Iran launches 'biological capsule' to low Earth orbit
Precursor to crewed flight can reportedly carry animals
Iran on Wednesday launched a "biological capsule" into low Earth orbit – an effort the nation's minister of communications claims is a precursor to crewed flights.
The Islamic Republic News Agency (IRNA), a state organ, reported that the capsule weighed 500 kilograms, was launched atop a "Salman" rocket, and reached an altitude of 130 kilometers.
Comms minister Isa Zarepour reportedly described the launcher and capsule as having been designed locally to send Iranian astronauts into space.
An older IRNA report foreshadowed the launch and described it as a test flight to assess the many technologies needed to allow crewed flight. The Associated Press reported the capsule is capable of carrying animals – presumably to test life support systems before a human crew sojourns aboard Salman.
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Animals, of course, have flown many space missions. Russia sent dogs to space, while several simians have soared. Many other smaller animals have been sent aloft for experimental purposes.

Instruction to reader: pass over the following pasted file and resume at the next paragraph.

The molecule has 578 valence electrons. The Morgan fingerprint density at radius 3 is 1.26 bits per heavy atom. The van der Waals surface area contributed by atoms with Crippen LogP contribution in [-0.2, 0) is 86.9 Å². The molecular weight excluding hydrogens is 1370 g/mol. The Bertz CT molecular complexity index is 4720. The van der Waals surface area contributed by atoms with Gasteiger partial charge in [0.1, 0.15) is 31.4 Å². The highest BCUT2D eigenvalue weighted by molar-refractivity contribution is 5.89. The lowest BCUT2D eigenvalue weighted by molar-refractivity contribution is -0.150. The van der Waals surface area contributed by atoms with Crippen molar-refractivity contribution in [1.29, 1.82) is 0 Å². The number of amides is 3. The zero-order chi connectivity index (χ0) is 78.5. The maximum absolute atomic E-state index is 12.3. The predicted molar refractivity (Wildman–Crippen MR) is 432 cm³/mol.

Debate continues regarding the ethics of subjecting animals to ordeal of spaceflight.
Such argument is likely to be drowned out by discussion of the strategic significance of this launch. Iran is thought to possess medium-range ballistic missiles, and to have placed satellites in orbit. The nation is also known to have worked towards development of nuclear weapons, and to be a resolute opponent of Israel. The Jewish state has in the past attacked Iran to damage its weapons development efforts.
News that Iran can launch 500kg to 130km will therefore likely be of as much interest to military analysts as to admirers of space exploration efforts.
Minister Zarepour has apparently told Iranians to expect more good news about the nation's space program soon, as a long-term plan unfolds. ®